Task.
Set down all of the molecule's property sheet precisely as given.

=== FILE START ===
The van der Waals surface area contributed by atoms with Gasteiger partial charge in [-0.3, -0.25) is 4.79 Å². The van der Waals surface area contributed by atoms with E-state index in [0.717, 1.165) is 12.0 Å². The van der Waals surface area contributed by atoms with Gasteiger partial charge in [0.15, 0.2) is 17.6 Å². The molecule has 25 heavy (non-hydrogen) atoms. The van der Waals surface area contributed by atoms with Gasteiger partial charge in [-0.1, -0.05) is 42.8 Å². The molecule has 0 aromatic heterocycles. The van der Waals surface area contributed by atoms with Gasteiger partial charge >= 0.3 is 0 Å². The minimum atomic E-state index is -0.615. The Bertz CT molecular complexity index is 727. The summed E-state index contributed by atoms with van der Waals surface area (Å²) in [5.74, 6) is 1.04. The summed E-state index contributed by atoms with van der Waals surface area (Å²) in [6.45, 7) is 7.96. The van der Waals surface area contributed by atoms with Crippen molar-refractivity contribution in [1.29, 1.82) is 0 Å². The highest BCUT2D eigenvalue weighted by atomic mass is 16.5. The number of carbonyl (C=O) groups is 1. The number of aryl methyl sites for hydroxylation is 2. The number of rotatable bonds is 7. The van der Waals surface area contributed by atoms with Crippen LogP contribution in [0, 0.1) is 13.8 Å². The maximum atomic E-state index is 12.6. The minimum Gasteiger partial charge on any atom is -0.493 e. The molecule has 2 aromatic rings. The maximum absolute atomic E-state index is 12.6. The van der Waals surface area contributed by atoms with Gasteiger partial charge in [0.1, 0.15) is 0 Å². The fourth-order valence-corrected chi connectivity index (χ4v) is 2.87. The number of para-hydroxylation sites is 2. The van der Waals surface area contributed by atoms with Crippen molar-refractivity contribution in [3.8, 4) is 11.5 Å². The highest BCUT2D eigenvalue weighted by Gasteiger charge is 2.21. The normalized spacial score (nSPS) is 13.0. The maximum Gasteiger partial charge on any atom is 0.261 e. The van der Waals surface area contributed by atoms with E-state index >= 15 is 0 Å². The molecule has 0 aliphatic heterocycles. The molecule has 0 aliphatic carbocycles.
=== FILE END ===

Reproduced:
The van der Waals surface area contributed by atoms with Gasteiger partial charge in [-0.3, -0.25) is 4.79 Å². The van der Waals surface area contributed by atoms with E-state index in [0.717, 1.165) is 12.0 Å². The van der Waals surface area contributed by atoms with Gasteiger partial charge in [0.15, 0.2) is 17.6 Å². The molecule has 25 heavy (non-hydrogen) atoms. The van der Waals surface area contributed by atoms with Gasteiger partial charge in [-0.1, -0.05) is 42.8 Å². The molecule has 0 aromatic heterocycles. The van der Waals surface area contributed by atoms with Gasteiger partial charge >= 0.3 is 0 Å². The minimum atomic E-state index is -0.615. The Bertz CT molecular complexity index is 727. The summed E-state index contributed by atoms with van der Waals surface area (Å²) in [5.74, 6) is 1.04. The summed E-state index contributed by atoms with van der Waals surface area (Å²) in [6.45, 7) is 7.96. The van der Waals surface area contributed by atoms with Crippen molar-refractivity contribution in [1.29, 1.82) is 0 Å². The highest BCUT2D eigenvalue weighted by atomic mass is 16.5. The number of carbonyl (C=O) groups is 1. The number of aryl methyl sites for hydroxylation is 2. The number of rotatable bonds is 7. The van der Waals surface area contributed by atoms with Crippen LogP contribution in [0, 0.1) is 13.8 Å². The maximum atomic E-state index is 12.6. The minimum Gasteiger partial charge on any atom is -0.493 e. The molecule has 2 aromatic rings. The maximum absolute atomic E-state index is 12.6. The van der Waals surface area contributed by atoms with Gasteiger partial charge in [0.1, 0.15) is 0 Å². The fourth-order valence-corrected chi connectivity index (χ4v) is 2.87. The number of para-hydroxylation sites is 2. The van der Waals surface area contributed by atoms with Crippen molar-refractivity contribution in [3.8, 4) is 11.5 Å². The highest BCUT2D eigenvalue weighted by Gasteiger charge is 2.21. The normalized spacial score (nSPS) is 13.0. The maximum Gasteiger partial charge on any atom is 0.261 e. The van der Waals surface area contributed by atoms with E-state index >= 15 is 0 Å². The molecule has 0 aliphatic heterocycles. The molecule has 0 aliphatic carbocycles.